Volumes could fall, according to a shipping consultancy, posing real challenges on global port operators.
Worldwide container trade could fall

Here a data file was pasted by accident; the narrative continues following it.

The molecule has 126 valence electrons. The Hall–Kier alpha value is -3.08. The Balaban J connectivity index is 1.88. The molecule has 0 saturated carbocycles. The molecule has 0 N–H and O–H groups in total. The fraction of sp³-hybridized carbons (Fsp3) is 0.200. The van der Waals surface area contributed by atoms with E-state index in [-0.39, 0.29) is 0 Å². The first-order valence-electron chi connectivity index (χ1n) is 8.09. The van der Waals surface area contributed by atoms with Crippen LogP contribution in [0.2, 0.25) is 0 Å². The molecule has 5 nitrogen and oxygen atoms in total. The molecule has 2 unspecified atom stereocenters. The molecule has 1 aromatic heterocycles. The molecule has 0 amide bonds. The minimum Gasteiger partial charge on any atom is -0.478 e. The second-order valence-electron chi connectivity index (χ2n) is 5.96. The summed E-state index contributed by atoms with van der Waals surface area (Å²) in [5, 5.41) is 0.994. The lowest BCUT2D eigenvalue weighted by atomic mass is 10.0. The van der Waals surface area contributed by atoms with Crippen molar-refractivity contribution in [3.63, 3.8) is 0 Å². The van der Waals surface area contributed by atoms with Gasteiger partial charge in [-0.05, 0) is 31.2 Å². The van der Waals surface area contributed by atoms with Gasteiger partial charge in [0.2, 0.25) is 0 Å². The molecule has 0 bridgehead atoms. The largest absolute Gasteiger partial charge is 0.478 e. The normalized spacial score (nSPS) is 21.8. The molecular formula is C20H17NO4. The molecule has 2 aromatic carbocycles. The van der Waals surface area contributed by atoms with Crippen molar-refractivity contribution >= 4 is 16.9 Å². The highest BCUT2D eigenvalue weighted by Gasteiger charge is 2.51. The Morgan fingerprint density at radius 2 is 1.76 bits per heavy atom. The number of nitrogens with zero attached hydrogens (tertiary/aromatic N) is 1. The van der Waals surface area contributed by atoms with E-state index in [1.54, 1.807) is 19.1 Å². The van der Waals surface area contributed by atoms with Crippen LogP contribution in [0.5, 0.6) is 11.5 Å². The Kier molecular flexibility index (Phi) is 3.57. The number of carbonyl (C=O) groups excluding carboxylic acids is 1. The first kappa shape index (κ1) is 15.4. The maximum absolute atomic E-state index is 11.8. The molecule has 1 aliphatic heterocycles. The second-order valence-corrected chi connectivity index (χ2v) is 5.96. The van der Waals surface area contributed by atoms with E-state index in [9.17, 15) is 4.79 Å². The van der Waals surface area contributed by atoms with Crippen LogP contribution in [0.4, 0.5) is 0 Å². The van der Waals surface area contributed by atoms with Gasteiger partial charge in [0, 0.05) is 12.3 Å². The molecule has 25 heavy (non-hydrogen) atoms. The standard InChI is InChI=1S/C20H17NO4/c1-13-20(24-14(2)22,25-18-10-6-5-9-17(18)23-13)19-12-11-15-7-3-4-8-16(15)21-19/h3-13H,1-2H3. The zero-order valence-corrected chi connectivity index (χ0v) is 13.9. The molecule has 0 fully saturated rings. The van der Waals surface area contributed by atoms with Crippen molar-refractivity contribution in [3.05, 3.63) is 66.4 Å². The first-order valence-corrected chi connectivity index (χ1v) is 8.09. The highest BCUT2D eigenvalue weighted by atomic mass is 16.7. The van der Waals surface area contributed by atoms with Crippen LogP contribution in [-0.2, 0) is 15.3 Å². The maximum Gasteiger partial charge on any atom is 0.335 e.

Worldwide container handling could fall for the first time and Middle East industry growth might be curtailed sharply this year, according to a shipping consultancy. The worsening global economic downturn has battered international shipping lines, and the declining trade also poses challenges for global port operators. Drewry Shipping Consultants, based in the UK, said it may need to revise projections made just three months ago after new data suggested global and regional economic growth may slow further. In December, Drewry said container handling volumes worldwide would grow by 3.1 per cent, while Middle East ports would grow 7 per cent this year and next. But those projections may already be too optimistic, based on the latest forecasts from the IMF showing a markedly tougher environment, the consultancy said. The IMF's latest projections for the year, released earlier this month, show global GDP growing just 0.5 per cent, while world trade is expected to contract 2.8 per cent. "We knew things were worsening quite quickly, but then the IMF revised its economic and trade projections downwards drastically," said Neil Davidson, the director of ports research at Drewry. "All ports are being affected, the slowdown is so widespread." The slowdown has already had a significant impact on major port operators. DP World, which manages more than 45 ports worldwide, has imposed a hiring freeze and is reviewing all expansion plans after business slowed in the fourth quarter. Its parent company, Dubai World, shed 100 jobs this week in a cost-cutting measure. The downturn reflects a dramatic change of direction for DP World, which as recently as six months ago was under pressure from shipping lines to expand capacity and reduce congestion at its largest port, in Jebel Ali. Mr Davidson said there had been a decline in container volumes at some ports in the US, Europe and China. "Sources estimate that there was at least a 5 per cent decline in global container port volumes in the fourth quarter," he said. The 3.1 per cent growth projection made in December suggested the lowest expansion figure in three decades. "It may well even be worse, possibly negative for the first time ever," Mr Davidson said. Because freight rates are dictated by supply and demand, shipping lines are even more exposed to the downturn than ports companies, which have set rates. Ship operators have been forced to cut rates and lay up vessels in anchorages from Singapore to Fujairah to await new orders. "Shipping lines are losing money at an enormous rate," Mr Davidson said. "The question is: 'Will all of the lines survive'?" Sending a container from Asia to Europe one year ago might have cost US$1,500 (Dh5,509), Drewry reports. Today, shipping lines might charge between $300 and $500. This week, Neptune Orient Lines of Singapore became the first big line to forecast losses for this year. At United Arab Shipping Company (UASC), which is jointly owned by the UAE and other Gulf countries, nine of its 41 container vessels are idle due to low demand. "It's no secret the rates have come down," said Jorn Hinge, the deputy chief executive of UASC. "There is no law stronger than supply and demand." Still, analysts said ports operation was still a promising long-term industry that required infrastructure improvements. "There is a danger of getting too preoccupied with the short term," Mr Davidson said. "Ports are a long-term business. The prospects for long-term growth remain good." Recent new orders include those at Gulftainer, the Sharjah-based ports operator, which will spend about $40m on four super-post-Panamax gantry cranes capable of handling the new generation of extra large container ships to which many lines are switching. firstname.lastname@example.org